A Sydney apartment building has been described as being ‘highly vulnerable’ to collapsing and a ‘risk to occupants’ with huge cracks appearing in its foundation.
The 100-flat, ten-storey Vicinity complex in Canterbury in western Sydney was only built six years ago but an engineer said a collapse could cause ‘catastrophic damage’.
The developer, Toplace Group, has dismissed results of the report and fears of the building collapsing, after a structural engineer warned the heavy cracking ‘gives rise to a risk of collapse without prior warning’.
The report went on to say the building had a ‘magnitude of support deficiencies’ that put it at severe risk of collapse if there were an earthquake.
‘The risk of collapse due to seismic action would be severe,’ it said.
The 100-flat, ten-storey Vicinity complex in Canterbury has been described by a structural engineer as being ‘highly vulnerable’ to collapsing in a report
The engineer believes the heavy cracking in the building’s foundations ‘gives rise to a risk of collapse without prior warning’
A structural engineer was hired to review the building after hearing from a number of concerned residents who had noticed the massive cracking on the complex’s structure, according to a report by the Sydney Morning Herald.
An apartment owner, Corrie Ford, said her and her partner have packed up half of their belongings in expectation of being evacuated.
She paid $738,000 for the flat in 2018.
‘We don’t feel safe and comfortable in our own home anymore,’ she said.
‘It’s very stressful. It seems like everything that is wrong with the building has coalesced into this.’
Another owner said they had ‘saved up for quite awhile’ to be able to purchase an apartment in the building and were still paying off their mortgage.
They were among 50 owners who attended a meeting last week where they were informed of the report’s findings.
Despite fears over the cracks and foundations the hundreds of residents inside the Vicinity block have not been evacuated – with a recent emergency inspection finding there was ‘no immediate safety risk
A resident of the Vicinity apartment building speaks to reporters after an engineer deemed the building a ‘risk’ for its occupants
Toplace, the developer of the Vicinity building, agreed to pay $11million to fix future defects at another apartment building in Castle Hill just three months ago, while also agreeing to guarantee its structural integrity for the next 20 years.
A spokesperson for the company told Nine News the building had been inspected by the NSW Government and that ‘no orders’ had been made regarding it.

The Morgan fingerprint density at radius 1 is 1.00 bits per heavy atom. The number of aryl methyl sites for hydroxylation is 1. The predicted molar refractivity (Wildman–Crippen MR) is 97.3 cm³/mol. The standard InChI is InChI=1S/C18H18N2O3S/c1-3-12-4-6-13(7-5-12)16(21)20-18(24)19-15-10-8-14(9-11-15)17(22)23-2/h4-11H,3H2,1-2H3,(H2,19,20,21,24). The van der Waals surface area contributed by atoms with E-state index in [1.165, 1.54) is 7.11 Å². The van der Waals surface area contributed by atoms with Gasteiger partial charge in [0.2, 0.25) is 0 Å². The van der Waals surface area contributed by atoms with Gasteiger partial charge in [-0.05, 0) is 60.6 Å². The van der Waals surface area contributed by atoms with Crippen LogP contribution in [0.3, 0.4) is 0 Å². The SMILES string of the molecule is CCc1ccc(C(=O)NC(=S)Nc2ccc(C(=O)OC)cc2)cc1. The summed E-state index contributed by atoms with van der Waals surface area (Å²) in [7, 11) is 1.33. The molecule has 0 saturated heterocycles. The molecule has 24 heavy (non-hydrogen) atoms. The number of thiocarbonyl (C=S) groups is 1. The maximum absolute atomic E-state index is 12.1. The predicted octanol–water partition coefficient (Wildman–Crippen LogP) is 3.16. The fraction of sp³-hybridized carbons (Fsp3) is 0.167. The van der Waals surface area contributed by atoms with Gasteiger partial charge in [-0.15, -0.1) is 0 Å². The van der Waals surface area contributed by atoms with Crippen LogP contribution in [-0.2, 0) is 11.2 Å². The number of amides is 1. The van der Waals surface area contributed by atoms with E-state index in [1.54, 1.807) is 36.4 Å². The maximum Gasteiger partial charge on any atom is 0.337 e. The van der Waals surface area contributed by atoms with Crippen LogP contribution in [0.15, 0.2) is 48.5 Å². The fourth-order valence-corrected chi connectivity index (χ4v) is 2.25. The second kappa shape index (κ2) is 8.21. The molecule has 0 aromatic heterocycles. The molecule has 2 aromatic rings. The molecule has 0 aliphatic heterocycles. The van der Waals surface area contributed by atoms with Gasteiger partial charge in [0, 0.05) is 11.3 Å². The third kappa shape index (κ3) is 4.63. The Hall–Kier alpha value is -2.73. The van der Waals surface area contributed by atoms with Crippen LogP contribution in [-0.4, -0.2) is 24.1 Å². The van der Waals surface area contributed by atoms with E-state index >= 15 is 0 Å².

After an emergency inspection there was found to be ‘no immediate safety risk’ to the occupants, saying the initial report from the structural engineer was ‘incorrect’.
‘Toplace has received technical advice that the report by Rothshires has been formulated using obviously incorrect assumptions resulting in incorrect conclusions on the stability of the building,’ the spokesperson said.
‘Toplace’s expert technical advice is that the risk to the building in the Rothshires report does not exist – the report is simply invalid.
‘The building’s structural integrity has been certified by engineers that have complete information on the building.’
Videos from the basement of the complex however appear to show massive cracks forming, with residents deeply concerned.
The report from the structural engineer also noted there are risks to two nearby apartment blocks that would in danger should the building collapse.
The structural engineer said he ‘lost confidence in the building structural safety’ while assessing the building.
Toplace, the developer of the Vicinity building, agreed to pay $11million to fix future defects at another apartment building in Castle Hill just three months ago
An engineer to reviewed the building after hearing from a number of concerned residents who had noticed the massive cracking on the complex’s structure
It comes amid a damning report warning that more than 25 per cent of the apartment blocks built in the decade to 2017 likely are riddled with defects.
A three-year report compiled by researchers at the University of New South Wales’ City Futures Research Centre looked at 635 strata buildings in Sydney.
The ‘Cracks in the Compact City’ report, released on Thursday, found the biggest issues with the blocks included water problems (42% of builds), cracking (26%) and fire safety issues (17%).
The report found 26% of all the buildings examined had defects, although the figure was much higher (51%) with apartment blocks that had proper documentation.